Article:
Two years later, Greg Rucka and Scott Hampton decided to dig more deeply into Yelena Belova in the pages of the 2001 Black Widow three-issue limited series. In this mind-bender, Natasha orchestrated a S.H.I.E.L.D. operation that would switch the two Widows’ faces in an effort to both teach Yelena a lesson about the spy game and also stop the Russians from getting their hands on a quintet of missing nukes.
From there, Yelena Belova went on a variety of missions, including her investigation into the murder of her mentor in the pages of Black Widow: Pale Little Spider. She decided to go her own way and become both a model and a lingerie impresario living in Miami and Cuba as seen in Black Widow: The Things They Say About Her by Richard K. Morgan and Bill Sienkiewcz. She managed to hire young women off the streets to keep them safe and also provide free medical supplies, but asked Natasha for help in getting more meds to Cuba. Belova even dusted off her gear to help Matt Murdock save Natasha.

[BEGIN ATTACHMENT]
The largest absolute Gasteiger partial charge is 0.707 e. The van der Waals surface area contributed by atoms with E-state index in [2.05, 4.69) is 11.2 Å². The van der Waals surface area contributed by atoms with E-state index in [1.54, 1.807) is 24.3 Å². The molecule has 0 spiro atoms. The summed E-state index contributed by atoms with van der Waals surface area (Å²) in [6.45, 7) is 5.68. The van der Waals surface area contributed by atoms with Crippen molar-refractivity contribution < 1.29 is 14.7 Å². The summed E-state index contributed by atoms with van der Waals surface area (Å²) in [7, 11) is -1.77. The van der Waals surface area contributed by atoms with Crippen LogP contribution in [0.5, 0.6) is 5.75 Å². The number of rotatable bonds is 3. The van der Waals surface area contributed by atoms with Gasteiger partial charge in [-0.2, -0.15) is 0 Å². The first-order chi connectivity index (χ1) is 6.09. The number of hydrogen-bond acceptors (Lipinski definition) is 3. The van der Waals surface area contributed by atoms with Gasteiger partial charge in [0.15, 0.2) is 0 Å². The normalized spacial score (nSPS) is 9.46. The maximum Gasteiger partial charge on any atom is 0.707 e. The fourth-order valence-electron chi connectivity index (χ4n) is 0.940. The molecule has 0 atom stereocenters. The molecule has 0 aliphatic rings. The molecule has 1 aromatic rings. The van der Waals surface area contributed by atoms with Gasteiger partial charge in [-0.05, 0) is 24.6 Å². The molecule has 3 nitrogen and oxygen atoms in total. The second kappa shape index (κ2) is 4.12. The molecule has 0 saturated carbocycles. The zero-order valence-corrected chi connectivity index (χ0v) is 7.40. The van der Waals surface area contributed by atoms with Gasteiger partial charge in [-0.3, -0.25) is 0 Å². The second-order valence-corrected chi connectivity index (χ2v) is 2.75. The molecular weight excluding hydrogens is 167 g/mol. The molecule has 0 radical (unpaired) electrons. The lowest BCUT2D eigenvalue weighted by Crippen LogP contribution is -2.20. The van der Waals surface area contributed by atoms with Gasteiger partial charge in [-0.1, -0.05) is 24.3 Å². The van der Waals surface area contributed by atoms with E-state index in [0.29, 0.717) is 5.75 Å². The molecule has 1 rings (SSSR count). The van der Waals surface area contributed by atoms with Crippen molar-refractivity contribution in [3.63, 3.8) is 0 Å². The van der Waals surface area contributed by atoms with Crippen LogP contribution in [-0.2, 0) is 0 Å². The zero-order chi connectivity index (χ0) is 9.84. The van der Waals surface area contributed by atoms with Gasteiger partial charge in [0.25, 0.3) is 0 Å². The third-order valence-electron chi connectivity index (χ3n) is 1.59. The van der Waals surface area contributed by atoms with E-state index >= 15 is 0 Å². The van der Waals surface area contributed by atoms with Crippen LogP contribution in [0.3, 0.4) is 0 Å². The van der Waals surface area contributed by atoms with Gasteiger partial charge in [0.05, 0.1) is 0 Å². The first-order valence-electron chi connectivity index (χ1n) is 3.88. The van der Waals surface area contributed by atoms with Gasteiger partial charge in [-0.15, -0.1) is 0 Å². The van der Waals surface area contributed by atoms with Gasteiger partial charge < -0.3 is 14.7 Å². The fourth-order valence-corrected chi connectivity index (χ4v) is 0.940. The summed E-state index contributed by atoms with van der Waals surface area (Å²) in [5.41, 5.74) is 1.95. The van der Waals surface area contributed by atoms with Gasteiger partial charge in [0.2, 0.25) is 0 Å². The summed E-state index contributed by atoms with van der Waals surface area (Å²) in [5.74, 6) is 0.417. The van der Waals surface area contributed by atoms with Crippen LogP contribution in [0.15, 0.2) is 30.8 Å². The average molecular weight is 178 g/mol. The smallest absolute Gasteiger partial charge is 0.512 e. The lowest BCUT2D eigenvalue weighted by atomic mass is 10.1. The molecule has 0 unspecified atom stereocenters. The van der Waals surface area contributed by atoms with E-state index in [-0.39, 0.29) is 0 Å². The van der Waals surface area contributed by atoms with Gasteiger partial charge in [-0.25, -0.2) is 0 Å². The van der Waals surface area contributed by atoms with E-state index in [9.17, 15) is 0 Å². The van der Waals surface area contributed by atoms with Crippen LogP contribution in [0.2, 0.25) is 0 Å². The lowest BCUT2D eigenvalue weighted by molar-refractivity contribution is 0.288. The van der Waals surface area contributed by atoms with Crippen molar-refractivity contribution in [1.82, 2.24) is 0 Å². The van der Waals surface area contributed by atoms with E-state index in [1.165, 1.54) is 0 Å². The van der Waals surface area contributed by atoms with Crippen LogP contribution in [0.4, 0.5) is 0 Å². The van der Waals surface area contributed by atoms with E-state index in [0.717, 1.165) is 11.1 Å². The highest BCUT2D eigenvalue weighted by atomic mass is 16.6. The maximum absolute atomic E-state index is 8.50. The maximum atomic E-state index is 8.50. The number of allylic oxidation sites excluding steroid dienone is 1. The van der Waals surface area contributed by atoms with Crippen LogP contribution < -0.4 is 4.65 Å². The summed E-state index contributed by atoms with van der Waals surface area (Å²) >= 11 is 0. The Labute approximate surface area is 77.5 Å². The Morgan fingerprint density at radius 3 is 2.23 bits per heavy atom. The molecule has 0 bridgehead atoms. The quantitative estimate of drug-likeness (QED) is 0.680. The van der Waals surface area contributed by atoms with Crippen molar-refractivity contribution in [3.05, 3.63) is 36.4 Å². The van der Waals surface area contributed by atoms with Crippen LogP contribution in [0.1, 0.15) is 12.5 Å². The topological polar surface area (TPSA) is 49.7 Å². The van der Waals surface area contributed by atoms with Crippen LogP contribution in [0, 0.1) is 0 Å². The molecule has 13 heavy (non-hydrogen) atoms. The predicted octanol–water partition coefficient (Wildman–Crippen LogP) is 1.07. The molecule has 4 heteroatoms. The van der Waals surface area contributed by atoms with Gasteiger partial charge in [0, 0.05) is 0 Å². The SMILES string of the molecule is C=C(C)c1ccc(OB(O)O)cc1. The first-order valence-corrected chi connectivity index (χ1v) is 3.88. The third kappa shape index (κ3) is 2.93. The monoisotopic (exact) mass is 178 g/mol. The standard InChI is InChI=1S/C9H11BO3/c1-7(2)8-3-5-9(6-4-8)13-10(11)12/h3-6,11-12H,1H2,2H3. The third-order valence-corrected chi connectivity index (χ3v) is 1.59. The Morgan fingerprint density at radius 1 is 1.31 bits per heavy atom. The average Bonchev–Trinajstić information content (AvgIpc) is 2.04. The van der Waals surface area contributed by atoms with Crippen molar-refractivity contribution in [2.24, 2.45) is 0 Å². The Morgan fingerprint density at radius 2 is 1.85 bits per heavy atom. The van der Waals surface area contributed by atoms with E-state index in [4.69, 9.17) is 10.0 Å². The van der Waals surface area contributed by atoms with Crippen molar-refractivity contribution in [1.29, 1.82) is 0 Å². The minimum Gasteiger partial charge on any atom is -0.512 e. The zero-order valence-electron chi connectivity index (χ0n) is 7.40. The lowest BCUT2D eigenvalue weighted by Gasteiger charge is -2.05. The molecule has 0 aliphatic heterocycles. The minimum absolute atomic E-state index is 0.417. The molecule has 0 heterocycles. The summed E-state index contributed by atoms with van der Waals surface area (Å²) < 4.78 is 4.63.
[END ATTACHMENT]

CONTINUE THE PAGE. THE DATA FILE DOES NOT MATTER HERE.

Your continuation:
She returned to the wetworks life in New Avengers #5-6 by Brian Michael Bendis and David Finch. In that story she lead a battalion of rogue S.H.I.E.L.D. agents in the Savage Land and ordered them to kill the recently formed Avengers squad. For her troubles, she got roasted by the evil mutant Sauron. At the end of that tale someone promised her the potential for revenge, which she moaned her approval of through a mummy’s worth of bandages.
The Big Power-Up
In 2006’s New Avengers Annual #1 by Bendis and Olivier Coipel, she got that opportunity when A.I.M. and Hydra worked together to turn her into a new version of the Super-Adaptoid, a being that can mimic the powers of anyone it touches. Yelena attacked the Avengers at their home in the middle of Manhattan. Though she harnessed the combined might of Luke Cage, Ms. Marvel, Wolverine, Spider-Woman and Sentry, Belova couldn’t stand up to Iron Man’s smarts or the dark parts of Sentry’s alter ego, The Void. When it seemed like she was about to talk, her handlers turned her into goo.
That didn’t stop Yelena from joining up with a freelance group called Vanguard that also included Blade, Micromax, Dominic Fortune and Retcon in the 2007-2008 Marvel Comics Presents reboot. Later, during Norman Osborn’s time in charge of the Thunderbolts, he thought he hired Belova for his team, but it turned out to be Natasha in disguise. Osborn claimed to know the truth the whole time and actually had Belova’s body in a stasis tube.